The reverse mortgage market is growing at over a 50% rate per annum as of 2007. The market is segmented into loans against homes with values less than approximately $400,000 and those above. For the former, borrowers are typically issued a Federal Housing Administration (FHA) insured Home Equity Conversion Mortgage or HECM. As of 2007, the loan rate for HECM's was 150 basis points over the constant maturity one year treasury bill, which includes 50 basis points of FHA insurance and which enables lenders to sell their loans to the FHA upon the loans attaining a 98% LTV ratio. For non-HECM or proprietary loans, the average rate as of 2007 was approximately 3 month London Inter-bank Offered Rate (LIBOR)+350 basis points. The amount of lump sum advance or credit line is determined by the principal limit factor or PLF. The PLF is a function of interest rates, assumed future housing price appreciation (HPA), and the mortality, morbidity, and mobility (MMM) of the borrower or borrowers. Typically, the older the borrower the higher the PLF and the greater amount of proceeds that the borrower can receive. Furthermore, the greater the expected morbidity and mobility or the borrower the greater the amount of proceeds the borrower can receive. For the LIBOR+350 product, a 70 year old female who owns a house appraised at $1 million, can expect to receive approximately $400,000 (as of 2007) in proceeds. The undrawn portion of the credit line increases with the loan rate in typical proprietary products.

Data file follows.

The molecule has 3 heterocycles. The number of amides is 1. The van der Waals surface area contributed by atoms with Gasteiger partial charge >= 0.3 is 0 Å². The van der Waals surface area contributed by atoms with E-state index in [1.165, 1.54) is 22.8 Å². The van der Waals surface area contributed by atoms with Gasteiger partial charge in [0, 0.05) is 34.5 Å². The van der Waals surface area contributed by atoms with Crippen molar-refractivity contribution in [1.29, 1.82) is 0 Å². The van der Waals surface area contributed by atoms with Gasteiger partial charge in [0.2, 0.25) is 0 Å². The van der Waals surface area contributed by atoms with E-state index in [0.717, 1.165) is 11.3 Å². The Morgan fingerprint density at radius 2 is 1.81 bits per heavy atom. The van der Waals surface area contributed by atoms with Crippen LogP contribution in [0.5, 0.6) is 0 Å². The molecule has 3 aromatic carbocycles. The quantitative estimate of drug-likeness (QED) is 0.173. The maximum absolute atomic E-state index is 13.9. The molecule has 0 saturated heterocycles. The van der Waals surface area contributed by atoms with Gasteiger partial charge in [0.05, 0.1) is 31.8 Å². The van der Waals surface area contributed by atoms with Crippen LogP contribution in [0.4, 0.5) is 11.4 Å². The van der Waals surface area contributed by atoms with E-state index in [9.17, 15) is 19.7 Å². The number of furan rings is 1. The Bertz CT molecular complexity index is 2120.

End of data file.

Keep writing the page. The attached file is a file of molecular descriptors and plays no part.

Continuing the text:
For example, a 70-year-old borrower who receives $400,000 on a $1 million home in a proprietary reverse mortgage loan will have a debt balance at years 5, 10, 15, 20, and 25 as follows:

YearDebt Balance
5$615,450
10$946,945
15$1,456,993
20$2,241,764
25$3,449,232

If the home value has not appreciated, then the debt balance exceeds the home value by over $450,000 at year 15, by over $1.24 million at year 20, and by over $2.449 million at year 25.

The reverse mortgage industry to date has failed to understand the implications to the borrower and the lender when the mortgage debt is not in balance with the home value throughout and at the end of the reverse mortgage term. For example, many lenders tout to their borrowers that reverse mortgages can provide “tax-free income.” Indeed, a well-known book on reverse mortgages by Tom Kelly entitled, “The New Reverse Mortgage Formula: How to Convert Home Equity into Tax-Free Income,” describes the so-called advantages of reverse mortgages. Although a reverse mortgage loan is not characterized as income under the Tax Code and therefore cannot be taxable, labeling a reverse mortgage loan as “tax-free income” belies the sophistication of the market with regard to tax matters.